• TR           2:00-3:15pm                 

This class will engage with and challenge our taken-for-granted understandings by introducing a critical perspective on families. Approaching families as social institutions that are constructed, contested, and transformed in relation to larger social forces such as globalization and gender, race/ethnicity, sexuality, nationality, and class-based inequalities, we will explore families in their diversity and complexity. We will learn about the different ways in which families reproduce the societies they are part of, through the literal reproduction of human beings and the provision of their everyday needs, as well as through the reproduction of social inequalities. We will also examine the labors this reproduction recruits, with an emphasis on the increasingly commodified and transnational flows of reproductive labor. At the end of this class, you will be familiar with the contents and discontents of the multiple family arrangements that characterize contemporary American society.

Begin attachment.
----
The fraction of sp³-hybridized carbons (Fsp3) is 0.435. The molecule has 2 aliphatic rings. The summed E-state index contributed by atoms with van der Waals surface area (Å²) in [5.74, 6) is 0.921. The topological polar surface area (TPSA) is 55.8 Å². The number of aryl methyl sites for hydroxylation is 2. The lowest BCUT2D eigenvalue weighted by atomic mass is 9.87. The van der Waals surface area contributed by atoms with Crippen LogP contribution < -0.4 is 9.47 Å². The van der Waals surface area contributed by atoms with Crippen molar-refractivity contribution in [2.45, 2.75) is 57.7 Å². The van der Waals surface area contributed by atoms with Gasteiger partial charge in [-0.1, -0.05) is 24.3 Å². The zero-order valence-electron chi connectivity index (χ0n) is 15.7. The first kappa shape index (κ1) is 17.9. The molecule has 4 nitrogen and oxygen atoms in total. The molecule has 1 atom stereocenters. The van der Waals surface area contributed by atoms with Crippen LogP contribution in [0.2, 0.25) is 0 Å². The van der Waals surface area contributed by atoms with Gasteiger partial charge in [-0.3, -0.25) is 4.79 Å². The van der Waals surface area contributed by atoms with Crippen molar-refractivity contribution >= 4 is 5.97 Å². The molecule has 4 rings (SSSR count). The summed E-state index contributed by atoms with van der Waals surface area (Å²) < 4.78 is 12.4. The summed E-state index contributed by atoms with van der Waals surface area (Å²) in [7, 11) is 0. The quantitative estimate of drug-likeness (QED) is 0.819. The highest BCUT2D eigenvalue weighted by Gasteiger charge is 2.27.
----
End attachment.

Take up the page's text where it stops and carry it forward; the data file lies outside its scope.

GWS 309-001: Queer Theories                  Hayward

  • TR           12:30-1:45pm

Explores theories and critiques of sexuality, gender, race and nation, as they have been organized under the concept of `queer theory.' Topics include: historical emergence of queer theory in relation to histories of feminism, lesbian & gay studies, and social activism; queer of color critique; transgender activism and studies; theories of sexuality; the critique of identity; sexual cultures; and similarities and differences within lesbian, gay, trans, and queer theories.

GWS 312-001: Latina/o Pop: Race, Gender, Sexuality & Popular Culture

  • TR           2:00-3:15pm